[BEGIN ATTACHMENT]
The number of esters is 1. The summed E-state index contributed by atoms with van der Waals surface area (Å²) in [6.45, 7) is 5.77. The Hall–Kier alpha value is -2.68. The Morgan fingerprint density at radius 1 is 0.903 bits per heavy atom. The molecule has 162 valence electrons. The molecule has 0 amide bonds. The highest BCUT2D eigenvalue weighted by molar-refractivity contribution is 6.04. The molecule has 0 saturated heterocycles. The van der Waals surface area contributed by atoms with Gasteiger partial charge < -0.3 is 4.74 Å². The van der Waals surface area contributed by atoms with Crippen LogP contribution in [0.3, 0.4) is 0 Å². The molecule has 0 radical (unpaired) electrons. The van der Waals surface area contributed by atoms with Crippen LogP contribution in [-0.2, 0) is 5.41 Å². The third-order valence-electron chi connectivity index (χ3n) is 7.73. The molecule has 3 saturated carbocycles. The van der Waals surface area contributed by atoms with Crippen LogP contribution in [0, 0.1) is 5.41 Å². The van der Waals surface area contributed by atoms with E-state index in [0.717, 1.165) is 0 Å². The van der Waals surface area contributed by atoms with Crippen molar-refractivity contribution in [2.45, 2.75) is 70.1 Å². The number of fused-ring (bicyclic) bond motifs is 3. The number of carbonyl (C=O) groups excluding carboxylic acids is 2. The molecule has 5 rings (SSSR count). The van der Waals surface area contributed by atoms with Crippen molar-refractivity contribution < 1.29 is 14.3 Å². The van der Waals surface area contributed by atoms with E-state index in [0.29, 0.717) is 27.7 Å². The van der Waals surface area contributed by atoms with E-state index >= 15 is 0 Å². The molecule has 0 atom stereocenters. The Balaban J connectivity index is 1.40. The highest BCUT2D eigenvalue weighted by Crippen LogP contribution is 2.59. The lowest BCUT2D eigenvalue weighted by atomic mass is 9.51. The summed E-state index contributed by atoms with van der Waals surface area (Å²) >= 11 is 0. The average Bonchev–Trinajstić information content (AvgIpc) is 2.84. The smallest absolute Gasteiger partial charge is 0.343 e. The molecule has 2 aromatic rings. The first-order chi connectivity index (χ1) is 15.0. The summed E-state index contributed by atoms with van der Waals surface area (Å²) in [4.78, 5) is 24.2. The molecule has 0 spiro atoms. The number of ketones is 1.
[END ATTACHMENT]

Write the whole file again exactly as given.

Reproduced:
The number of esters is 1. The summed E-state index contributed by atoms with van der Waals surface area (Å²) in [6.45, 7) is 5.77. The Hall–Kier alpha value is -2.68. The Morgan fingerprint density at radius 1 is 0.903 bits per heavy atom. The molecule has 162 valence electrons. The molecule has 0 amide bonds. The highest BCUT2D eigenvalue weighted by molar-refractivity contribution is 6.04. The molecule has 0 saturated heterocycles. The van der Waals surface area contributed by atoms with Gasteiger partial charge < -0.3 is 4.74 Å². The van der Waals surface area contributed by atoms with Crippen LogP contribution in [0.3, 0.4) is 0 Å². The molecule has 0 radical (unpaired) electrons. The van der Waals surface area contributed by atoms with Crippen LogP contribution in [-0.2, 0) is 5.41 Å². The third-order valence-electron chi connectivity index (χ3n) is 7.73. The molecule has 3 saturated carbocycles. The van der Waals surface area contributed by atoms with Crippen LogP contribution in [0, 0.1) is 5.41 Å². The van der Waals surface area contributed by atoms with E-state index in [0.717, 1.165) is 0 Å². The van der Waals surface area contributed by atoms with Crippen molar-refractivity contribution in [2.45, 2.75) is 70.1 Å². The number of fused-ring (bicyclic) bond motifs is 3. The number of carbonyl (C=O) groups excluding carboxylic acids is 2. The molecule has 5 rings (SSSR count). The van der Waals surface area contributed by atoms with Crippen molar-refractivity contribution < 1.29 is 14.3 Å². The van der Waals surface area contributed by atoms with E-state index in [0.29, 0.717) is 27.7 Å². The van der Waals surface area contributed by atoms with E-state index >= 15 is 0 Å². The molecule has 0 atom stereocenters. The Balaban J connectivity index is 1.40. The highest BCUT2D eigenvalue weighted by Crippen LogP contribution is 2.59. The lowest BCUT2D eigenvalue weighted by atomic mass is 9.51. The summed E-state index contributed by atoms with van der Waals surface area (Å²) >= 11 is 0. The average Bonchev–Trinajstić information content (AvgIpc) is 2.84. The smallest absolute Gasteiger partial charge is 0.343 e. The molecule has 2 aromatic rings. The first-order chi connectivity index (χ1) is 15.0. The summed E-state index contributed by atoms with van der Waals surface area (Å²) in [4.78, 5) is 24.2. The molecule has 0 spiro atoms. The number of ketones is 1.